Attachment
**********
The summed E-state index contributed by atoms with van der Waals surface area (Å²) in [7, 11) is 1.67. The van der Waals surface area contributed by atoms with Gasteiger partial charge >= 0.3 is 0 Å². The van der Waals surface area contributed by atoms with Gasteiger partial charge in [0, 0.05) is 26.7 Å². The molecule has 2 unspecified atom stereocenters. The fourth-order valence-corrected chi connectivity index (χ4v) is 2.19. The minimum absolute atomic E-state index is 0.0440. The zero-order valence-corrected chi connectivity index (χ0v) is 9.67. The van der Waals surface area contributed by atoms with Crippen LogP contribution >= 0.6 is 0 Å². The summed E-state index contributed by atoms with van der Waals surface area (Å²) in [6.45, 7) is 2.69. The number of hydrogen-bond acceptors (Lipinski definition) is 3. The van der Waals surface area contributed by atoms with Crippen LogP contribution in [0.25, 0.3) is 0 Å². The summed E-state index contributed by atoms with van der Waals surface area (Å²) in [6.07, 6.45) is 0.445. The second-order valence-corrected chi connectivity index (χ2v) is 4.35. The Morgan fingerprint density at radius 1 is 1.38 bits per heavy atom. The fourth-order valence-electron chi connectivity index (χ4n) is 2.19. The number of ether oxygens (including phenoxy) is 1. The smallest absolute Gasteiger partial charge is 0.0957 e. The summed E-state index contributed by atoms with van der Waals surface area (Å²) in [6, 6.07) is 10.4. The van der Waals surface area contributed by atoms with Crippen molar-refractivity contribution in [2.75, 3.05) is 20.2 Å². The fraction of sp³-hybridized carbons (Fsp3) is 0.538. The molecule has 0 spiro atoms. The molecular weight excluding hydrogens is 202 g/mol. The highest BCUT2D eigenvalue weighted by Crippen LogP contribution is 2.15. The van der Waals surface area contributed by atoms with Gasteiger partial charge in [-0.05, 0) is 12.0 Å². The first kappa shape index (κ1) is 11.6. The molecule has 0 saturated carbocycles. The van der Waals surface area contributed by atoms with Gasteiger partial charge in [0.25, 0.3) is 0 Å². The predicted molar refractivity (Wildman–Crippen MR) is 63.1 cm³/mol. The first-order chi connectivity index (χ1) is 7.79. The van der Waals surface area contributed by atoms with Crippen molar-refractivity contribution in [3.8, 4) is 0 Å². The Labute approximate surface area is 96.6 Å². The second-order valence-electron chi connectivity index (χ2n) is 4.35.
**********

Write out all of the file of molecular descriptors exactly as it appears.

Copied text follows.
The summed E-state index contributed by atoms with van der Waals surface area (Å²) in [7, 11) is 1.67. The van der Waals surface area contributed by atoms with Gasteiger partial charge >= 0.3 is 0 Å². The van der Waals surface area contributed by atoms with Gasteiger partial charge in [0, 0.05) is 26.7 Å². The molecule has 2 unspecified atom stereocenters. The fourth-order valence-corrected chi connectivity index (χ4v) is 2.19. The minimum absolute atomic E-state index is 0.0440. The zero-order valence-corrected chi connectivity index (χ0v) is 9.67. The van der Waals surface area contributed by atoms with Crippen LogP contribution >= 0.6 is 0 Å². The summed E-state index contributed by atoms with van der Waals surface area (Å²) in [6.45, 7) is 2.69. The number of hydrogen-bond acceptors (Lipinski definition) is 3. The van der Waals surface area contributed by atoms with Crippen LogP contribution in [0.25, 0.3) is 0 Å². The summed E-state index contributed by atoms with van der Waals surface area (Å²) in [6.07, 6.45) is 0.445. The second-order valence-corrected chi connectivity index (χ2v) is 4.35. The Morgan fingerprint density at radius 1 is 1.38 bits per heavy atom. The fourth-order valence-electron chi connectivity index (χ4n) is 2.19. The number of ether oxygens (including phenoxy) is 1. The smallest absolute Gasteiger partial charge is 0.0957 e. The summed E-state index contributed by atoms with van der Waals surface area (Å²) in [6, 6.07) is 10.4. The van der Waals surface area contributed by atoms with Crippen molar-refractivity contribution in [2.75, 3.05) is 20.2 Å². The fraction of sp³-hybridized carbons (Fsp3) is 0.538. The molecule has 0 spiro atoms. The molecular weight excluding hydrogens is 202 g/mol. The highest BCUT2D eigenvalue weighted by Crippen LogP contribution is 2.15. The van der Waals surface area contributed by atoms with Gasteiger partial charge in [-0.05, 0) is 12.0 Å². The first kappa shape index (κ1) is 11.6. The molecule has 0 saturated carbocycles. The van der Waals surface area contributed by atoms with Gasteiger partial charge in [0.25, 0.3) is 0 Å². The predicted molar refractivity (Wildman–Crippen MR) is 63.1 cm³/mol. The first-order chi connectivity index (χ1) is 7.79. The van der Waals surface area contributed by atoms with Crippen molar-refractivity contribution in [3.8, 4) is 0 Å². The Labute approximate surface area is 96.6 Å². The second-order valence-electron chi connectivity index (χ2n) is 4.35.